print is dead man... burn those pencils and bristol.
oh wait, I still don't have a computer, nevermind... carry on.
I'm done with paper. Really. I only use it for commission work now.
My only concern when I bought the Intuos 4 was that my stuff would look "too digital". It took a while to figure out the right settings and work method to get the traditional look I wanted but it was totally worth it. It's a big time saver. Especially when it comes to composition and perspective.
if you can keep the same quality of work digitally as when you draw traditionally I dont see why you wouldn't go digital. but its all preference
Wins = 10
losses = 19
KO Win = 7
I am the Gatekeeper
And its also a financial issue with a very robust secondary market.
Prints are not one of a kind items,and they will never reflect a true piece of traditional inked art.
If you can sell a company a piece of art for 3k, then get another 3k just for selling it on the secondary market.
That's pretty good for only doing the work one time.
Lets take Beastie for example, I bet if he worked the market he would make more selling his original art then the companies that commission him to make the art.
If he was all digital, he would only have one chance of selling that artwork. With some possible print sales after a very long time of peddling them.
Even original Sketch cards go for a ton.
Just a side story, I recently went to a Indie convention with my sketch group to work our table, and I sat next to Kristian Donaldson. He does allot of indie books for various publishers.
He had no portfolio of original art, refused to sketch commissions, and had nothing but his books and prints.
His fans would constantly come up to the table asking if they could see the original artwork, or for him to sketch one of there favorite characters from the various books he worked on.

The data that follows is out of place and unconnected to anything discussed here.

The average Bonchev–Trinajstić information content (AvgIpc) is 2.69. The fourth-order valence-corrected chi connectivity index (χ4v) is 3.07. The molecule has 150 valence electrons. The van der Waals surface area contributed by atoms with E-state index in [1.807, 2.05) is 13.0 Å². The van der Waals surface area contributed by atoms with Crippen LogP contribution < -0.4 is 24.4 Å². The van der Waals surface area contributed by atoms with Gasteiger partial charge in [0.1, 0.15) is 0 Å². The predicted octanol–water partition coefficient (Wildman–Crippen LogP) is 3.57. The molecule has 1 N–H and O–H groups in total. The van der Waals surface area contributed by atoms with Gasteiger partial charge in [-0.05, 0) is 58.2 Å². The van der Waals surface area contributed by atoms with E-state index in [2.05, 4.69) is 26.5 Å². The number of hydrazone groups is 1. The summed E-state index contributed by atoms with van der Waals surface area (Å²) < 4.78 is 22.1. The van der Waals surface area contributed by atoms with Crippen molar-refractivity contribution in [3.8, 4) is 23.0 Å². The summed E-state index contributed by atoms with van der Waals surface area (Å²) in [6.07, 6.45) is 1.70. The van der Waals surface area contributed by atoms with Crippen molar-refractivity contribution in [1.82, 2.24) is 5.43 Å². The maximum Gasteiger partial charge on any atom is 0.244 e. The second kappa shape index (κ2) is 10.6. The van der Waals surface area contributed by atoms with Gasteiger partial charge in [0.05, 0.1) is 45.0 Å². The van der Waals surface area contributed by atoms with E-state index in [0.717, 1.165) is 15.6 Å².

When he said he was completely digital now so much so that he didn't even do commission pieces anymore the looks on his Fans faces really was disheartening.
To me being a Comic book artist is so much more then just working on books, you have to build a community of fans for yourself. Those fans usually want for you to draw for them, and they won't understand why you are all digital no matter how good a story you have.
They want to invest in a piece of you because they love the art/books so much.
That's why I think it's best if you pratice both, but it's really up to the individual artist to decide whats best for him/her.
What I don't like about working digitally is that you can't turn the page.
"Everybody is a genius. But if you judge a fish by its ability to climb a tree, it will live its whole life believing that it is stupid." - Albert Einstein.
Pummel: 5 Wins. 7 Losses.
I draw most of my work digitally, then print it out and ink it by hand. I can't get away from hand inking, I just enjoy the act too much to go completely digital, even though I know I'm wasting time and money printing then rescanning for a single step in an otherwise all digital process.
itís as if he figured that sheer repetition would wear them down, forcing them to submit to his strange, incompetent genius.
Pummel: W 11 | L 5 | KO 8
My pencil work is still better than my digital work but I can see what's so attractive about all digital. I actually tried it for about six months and there are good and bad. I know what I missed the most was the the feel of a pencil on paper and how they work together. But when I returned to pencils I missed all the options and tools I had right in front of me. Eventually , I think its going to come down to space for me. I have another child coming and there's going to be less room in the house. I have a Cintiq12CX, I got it used and at a good price, it's a little difficult to use because of the size but it's an all in one and I'm gettign used to it. But for the moment I going hybrid.